But the information you get depends on the questions you ask, both to retrieve the information and after you get it. The Internet has no filter, which means we must become our own filters. This requires training, and I am worried we aren’t restructuring our educational system around that training.

Part of the problem of encouraging open questioning in the classroom is that teachers will not be able to answer all, or even most, of their students’ questions. But this is not a bad thing. Just as parents should be encouraged to openly state “I don’t know” when your children ask you questions, so too will only teachers who are comfortable with the material be willing to acknowledge their own limited knowledge. Following “I don’t know” should come the phrase “. . . but let’s see if we can find out.” This search will lead along various blind alleys, but that again is a good thing. Knowing how to discard distrusted sources and how to check to see if sources can be trusted is the key to making progress in this information age.

Which, to return to the odious New Yorker, is why people such as Donald Trump are so dangerous. When Trump was asked who he turns to for information or guidance, he answered, with a straight face, that he asks himself! He trusts his gut, and he also claims he knows a lot. But any person who never checks information beyond their own a priori beliefs—be they a billionaire businessman surrounded by yes-men and yes-women or an Iman who claims the Earth is flat and anyone who says otherwise should be punished—is a danger to progress in society, at least if anyone else follows him or her. The thought that such people might attain positions of political power, either in the United States or in the Middle East, is repulsive.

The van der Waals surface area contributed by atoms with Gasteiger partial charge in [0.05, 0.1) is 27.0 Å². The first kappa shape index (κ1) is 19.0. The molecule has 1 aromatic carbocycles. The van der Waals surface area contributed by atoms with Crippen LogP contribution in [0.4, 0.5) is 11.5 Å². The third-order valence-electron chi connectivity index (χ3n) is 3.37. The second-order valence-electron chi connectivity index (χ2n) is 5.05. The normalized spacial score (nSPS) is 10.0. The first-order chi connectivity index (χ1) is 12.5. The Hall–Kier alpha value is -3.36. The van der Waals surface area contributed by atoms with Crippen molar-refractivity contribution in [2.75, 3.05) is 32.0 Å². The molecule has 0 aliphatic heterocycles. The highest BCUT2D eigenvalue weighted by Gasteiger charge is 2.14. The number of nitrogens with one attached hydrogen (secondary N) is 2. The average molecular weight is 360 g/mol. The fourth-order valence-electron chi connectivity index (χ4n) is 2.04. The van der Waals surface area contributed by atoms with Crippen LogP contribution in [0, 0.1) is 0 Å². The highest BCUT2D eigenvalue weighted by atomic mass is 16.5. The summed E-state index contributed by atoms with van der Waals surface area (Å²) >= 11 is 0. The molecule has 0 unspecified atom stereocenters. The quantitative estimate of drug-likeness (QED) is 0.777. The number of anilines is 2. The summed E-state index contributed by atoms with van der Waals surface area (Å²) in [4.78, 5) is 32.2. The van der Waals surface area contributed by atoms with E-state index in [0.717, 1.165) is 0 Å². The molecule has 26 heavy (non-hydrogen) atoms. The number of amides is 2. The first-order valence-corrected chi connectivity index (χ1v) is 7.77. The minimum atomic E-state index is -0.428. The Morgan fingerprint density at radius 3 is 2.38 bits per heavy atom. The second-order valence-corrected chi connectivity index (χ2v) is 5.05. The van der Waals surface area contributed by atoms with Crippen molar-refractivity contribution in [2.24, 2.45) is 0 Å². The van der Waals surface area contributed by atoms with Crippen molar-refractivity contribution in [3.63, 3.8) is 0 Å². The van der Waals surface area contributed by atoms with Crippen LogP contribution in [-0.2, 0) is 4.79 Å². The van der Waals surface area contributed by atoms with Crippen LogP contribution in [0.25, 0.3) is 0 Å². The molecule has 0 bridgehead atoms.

I don’t have a magic bullet for encouraging open questioning more broadly in society. If each of us practices this whenever we can in the public arena, it can’t be a bad example to set, which is why I am happy to celebrate this fortieth anniversary of Skeptical Inquirer. The example it has set for the past forty years should encourage all of us, and while I would hope SI wouldn’t be as necessary in the future, I suspect society will always be better if some journalists are willing to openly question prevailing wisdom. Thank you SI, and Happy Birthday!

Lawrence M. Krauss

Lawrence M. Krauss's photo

Lawrence M. Krauss is Foundation Professor and director of the Origins Initiative at Arizona State University. He has published more than 200 scientific articles as well as a variety of general articles on physics and astronomy. Krauss has also authored several celebrated books, including Hiding in the Mirror: The Mysterious Allure of Extra Dimensions, from Plato to String Theory and Beyond and the best-selling The Physics of Star Trek. Krauss is the recipient of numerous awards, including the American Association for the Advancement of Science's 1999-2000 Award for the Public Understanding of Science and Technology, and the Julius Edgar Lilienfeld Prize of the American Physical Society. He was nominated for a Grammy award for his liner notes for a Telarc CD of music from Star Trek.